Support or Social Control?

Communities Secretary Eric Pickles’ announcement that he’s going to focus on ‘troubled families’ had a slightly familiar ring to it. It smacks of an attempt to co-opt health and social care agencies into getting those who are a nuisance to behave themselves.

In Child and Adolescent Mental Health Services (CAMHS) we’ve been here before. Pickles’ ‘troubled families unit’ reminds me of the recent fad for anger management classes.

You all know the scene. The violent husband is confronted on the TV chat show. The audience boos. The host gives him a long spiel about how he needs to change. The wife nods patiently. Then the host offers him the chance to save his marriage by signing up for anger management with the show’s in-house psychologist. The husband gratefully agrees, the audience cheers and the credits roll.

What happens next? Quite possibly he goes along to six sessions of anger management, dutifully completes them…and then goes back to merrily knocking seven bells out of his wife.

In CAMHS we keep getting requests for anger management from parents, GPs, teachers and social workers, because a child “has an anger problem”. Anger management came into vogue a few years ago, and I can see why it’s attractive – especially to policymakers. Disruption in the classroom? Youth offending? Antisocial behaviour? Not to worry, it can all be therapied away in 6 sessions. I’ve no doubt that if I spent a while on Google Scholar I could come up with a few research papers to say that anger management is an effective, evidence-based intervention for children.

But here’s the problem. Of all the kids I’ve seen who’ve been sent for anger management, I’ve been struck by how many of them have actually benefited from it.

None of them.

A lot of anger management classes are, quite frankly, a bit dire. They talk about the causes of anger, the fight-or-flight response, about breathing techniques and distraction. All too often, what they don’t ask is, “Why is this child angry?”

Children usually don’t become automatically angry. More likely, something has made them angry. Abuse, trauma, neglect, being in an environment where anger is a default way of expressing emotion. Labelling the child as having “an anger problem” ignores the wider context.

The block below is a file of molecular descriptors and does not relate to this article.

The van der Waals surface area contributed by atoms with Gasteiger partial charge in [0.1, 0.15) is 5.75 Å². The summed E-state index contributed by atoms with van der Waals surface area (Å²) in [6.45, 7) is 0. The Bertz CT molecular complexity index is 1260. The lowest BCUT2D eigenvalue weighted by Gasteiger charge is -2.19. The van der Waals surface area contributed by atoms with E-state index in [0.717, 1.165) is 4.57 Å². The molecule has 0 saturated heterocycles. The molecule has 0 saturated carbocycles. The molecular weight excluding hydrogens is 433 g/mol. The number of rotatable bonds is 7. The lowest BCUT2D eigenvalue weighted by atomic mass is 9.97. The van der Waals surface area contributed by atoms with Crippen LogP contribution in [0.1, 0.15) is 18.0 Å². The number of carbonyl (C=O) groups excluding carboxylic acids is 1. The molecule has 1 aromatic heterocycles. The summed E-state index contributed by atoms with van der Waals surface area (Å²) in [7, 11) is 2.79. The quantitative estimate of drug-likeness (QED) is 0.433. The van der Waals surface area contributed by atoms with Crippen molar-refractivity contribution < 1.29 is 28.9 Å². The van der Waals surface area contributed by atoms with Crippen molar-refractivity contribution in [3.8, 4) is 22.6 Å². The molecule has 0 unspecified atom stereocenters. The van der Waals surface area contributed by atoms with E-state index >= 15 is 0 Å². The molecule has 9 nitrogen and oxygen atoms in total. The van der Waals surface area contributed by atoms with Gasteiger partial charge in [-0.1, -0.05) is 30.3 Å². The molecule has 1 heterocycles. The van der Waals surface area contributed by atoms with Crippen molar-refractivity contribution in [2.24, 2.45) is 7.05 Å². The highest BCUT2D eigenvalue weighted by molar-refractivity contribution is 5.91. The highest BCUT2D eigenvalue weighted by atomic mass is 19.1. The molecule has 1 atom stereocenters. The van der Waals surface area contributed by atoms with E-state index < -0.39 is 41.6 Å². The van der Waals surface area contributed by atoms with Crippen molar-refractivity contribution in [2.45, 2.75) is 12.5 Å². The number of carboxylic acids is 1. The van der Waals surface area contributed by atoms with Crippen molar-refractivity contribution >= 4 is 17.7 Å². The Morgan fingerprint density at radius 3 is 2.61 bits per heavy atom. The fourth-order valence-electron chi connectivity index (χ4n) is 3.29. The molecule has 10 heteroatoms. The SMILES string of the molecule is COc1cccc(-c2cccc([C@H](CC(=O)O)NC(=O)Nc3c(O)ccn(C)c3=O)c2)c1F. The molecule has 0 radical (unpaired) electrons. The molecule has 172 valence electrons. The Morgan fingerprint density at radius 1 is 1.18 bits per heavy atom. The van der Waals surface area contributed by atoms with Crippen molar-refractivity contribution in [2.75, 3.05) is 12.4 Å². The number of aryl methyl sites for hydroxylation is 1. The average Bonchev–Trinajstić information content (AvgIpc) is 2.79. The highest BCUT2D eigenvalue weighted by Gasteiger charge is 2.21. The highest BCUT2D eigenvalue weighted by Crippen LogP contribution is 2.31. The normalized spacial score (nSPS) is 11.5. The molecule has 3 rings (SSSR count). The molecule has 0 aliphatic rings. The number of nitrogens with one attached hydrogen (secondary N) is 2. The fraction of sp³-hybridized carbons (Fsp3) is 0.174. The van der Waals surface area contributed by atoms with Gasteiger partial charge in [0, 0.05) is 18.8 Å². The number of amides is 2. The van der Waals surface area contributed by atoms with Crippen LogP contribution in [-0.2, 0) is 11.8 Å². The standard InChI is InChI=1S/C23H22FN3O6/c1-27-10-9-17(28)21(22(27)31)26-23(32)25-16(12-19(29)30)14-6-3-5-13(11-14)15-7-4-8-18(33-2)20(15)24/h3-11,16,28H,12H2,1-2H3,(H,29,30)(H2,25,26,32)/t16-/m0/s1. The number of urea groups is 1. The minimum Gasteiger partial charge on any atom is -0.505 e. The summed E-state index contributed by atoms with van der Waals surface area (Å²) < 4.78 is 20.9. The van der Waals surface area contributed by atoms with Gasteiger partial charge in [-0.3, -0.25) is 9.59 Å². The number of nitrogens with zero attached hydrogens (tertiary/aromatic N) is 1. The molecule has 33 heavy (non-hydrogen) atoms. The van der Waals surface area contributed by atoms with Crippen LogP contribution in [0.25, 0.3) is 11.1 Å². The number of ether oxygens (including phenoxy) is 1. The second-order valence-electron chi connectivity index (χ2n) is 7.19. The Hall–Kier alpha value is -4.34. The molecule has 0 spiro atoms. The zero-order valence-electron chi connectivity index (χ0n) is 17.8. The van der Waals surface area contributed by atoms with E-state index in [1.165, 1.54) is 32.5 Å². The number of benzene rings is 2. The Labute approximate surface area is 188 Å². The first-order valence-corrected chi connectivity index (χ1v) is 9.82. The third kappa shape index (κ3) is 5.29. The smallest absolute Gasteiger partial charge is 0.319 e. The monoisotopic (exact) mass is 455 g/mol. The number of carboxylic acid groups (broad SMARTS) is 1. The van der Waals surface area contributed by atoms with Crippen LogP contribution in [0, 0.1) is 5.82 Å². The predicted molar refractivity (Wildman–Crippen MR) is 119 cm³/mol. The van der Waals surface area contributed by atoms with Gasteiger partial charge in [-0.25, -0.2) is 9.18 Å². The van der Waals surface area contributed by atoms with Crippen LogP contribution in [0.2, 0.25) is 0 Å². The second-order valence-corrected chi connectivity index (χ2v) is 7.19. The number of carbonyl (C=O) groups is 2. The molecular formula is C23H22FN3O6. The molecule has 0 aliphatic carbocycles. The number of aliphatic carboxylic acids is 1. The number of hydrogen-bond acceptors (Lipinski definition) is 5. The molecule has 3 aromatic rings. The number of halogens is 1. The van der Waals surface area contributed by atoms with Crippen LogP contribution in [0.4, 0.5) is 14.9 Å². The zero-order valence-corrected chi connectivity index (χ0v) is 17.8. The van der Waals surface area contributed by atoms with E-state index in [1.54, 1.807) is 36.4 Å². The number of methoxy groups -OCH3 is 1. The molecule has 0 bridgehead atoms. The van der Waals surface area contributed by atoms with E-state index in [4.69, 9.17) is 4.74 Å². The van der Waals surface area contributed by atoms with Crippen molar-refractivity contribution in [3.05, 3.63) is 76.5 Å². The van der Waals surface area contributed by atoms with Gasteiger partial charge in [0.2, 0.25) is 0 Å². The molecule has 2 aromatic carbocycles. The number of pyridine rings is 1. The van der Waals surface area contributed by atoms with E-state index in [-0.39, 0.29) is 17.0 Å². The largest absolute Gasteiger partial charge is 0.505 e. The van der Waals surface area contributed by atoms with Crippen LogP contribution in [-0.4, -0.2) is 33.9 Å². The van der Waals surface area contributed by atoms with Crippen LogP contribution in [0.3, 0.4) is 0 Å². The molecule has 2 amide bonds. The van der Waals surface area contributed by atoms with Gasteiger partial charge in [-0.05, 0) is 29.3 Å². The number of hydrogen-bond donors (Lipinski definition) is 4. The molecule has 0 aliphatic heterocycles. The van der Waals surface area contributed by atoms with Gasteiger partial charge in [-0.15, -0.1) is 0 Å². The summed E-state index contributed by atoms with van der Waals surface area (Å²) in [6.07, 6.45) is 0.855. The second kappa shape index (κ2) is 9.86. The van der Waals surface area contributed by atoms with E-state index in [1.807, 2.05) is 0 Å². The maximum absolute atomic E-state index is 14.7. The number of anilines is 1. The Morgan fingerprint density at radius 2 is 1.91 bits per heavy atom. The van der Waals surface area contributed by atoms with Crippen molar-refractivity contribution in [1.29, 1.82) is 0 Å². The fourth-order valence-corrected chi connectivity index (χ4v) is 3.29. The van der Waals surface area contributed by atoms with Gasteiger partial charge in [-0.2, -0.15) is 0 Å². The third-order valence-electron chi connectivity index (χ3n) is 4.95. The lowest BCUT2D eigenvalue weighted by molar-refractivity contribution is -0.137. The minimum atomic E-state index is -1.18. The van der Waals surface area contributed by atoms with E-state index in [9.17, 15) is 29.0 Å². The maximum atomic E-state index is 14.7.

Worse, it can reinforce child-blaming. Sending the child for anger management can give out the message from services, “Yes, we agree. The child is the problem. He’s the bad one, it’s his fault and he needs to go away and sort out the problem.” I’ve seen kids attend an anger management class, and then be handed back to their parents, who start bellowing and swearing at him before they’ve even left the reception. Those parents are the first to us that we’re rubbish, because we still haven’t sorted out their kids “anger problem”. Often they tell us this while going into a long, loud tirade about what a terrible kid he is, while jabbing an accusing finger in his direction.

Anger management not only ignores the wider context, it also focuses on one particular emotion at the expense of others. An angry child is usually a distressed child. Anger just happens to be the problem that others (parents, teachers etc) want dealt with, because they want the child to behave. Others may say that the kid has an anger problem. The kid might just feel he has a problem. Or indeed, a world of problems.

No doubt the ‘troubled families’ that Pickles wants to target will also have a world of problems. He’s even kind enough to list them.

A family with multiple problems has been defined by the cabinet office as “no parent in the family is in work; the family lives in poor quality or overcrowded housing; no parent has any qualifications; the mother has mental health problems; at least one parent has a long-standing limiting illness, disability or infirmity; the family has low income (below 60% of the median); or the family cannot afford a number of food and clothing items”.

So, does Pickles envisage these families getting a comprehensive package of support, or some politically-attractive non-solution like anger management? Here’s a clue.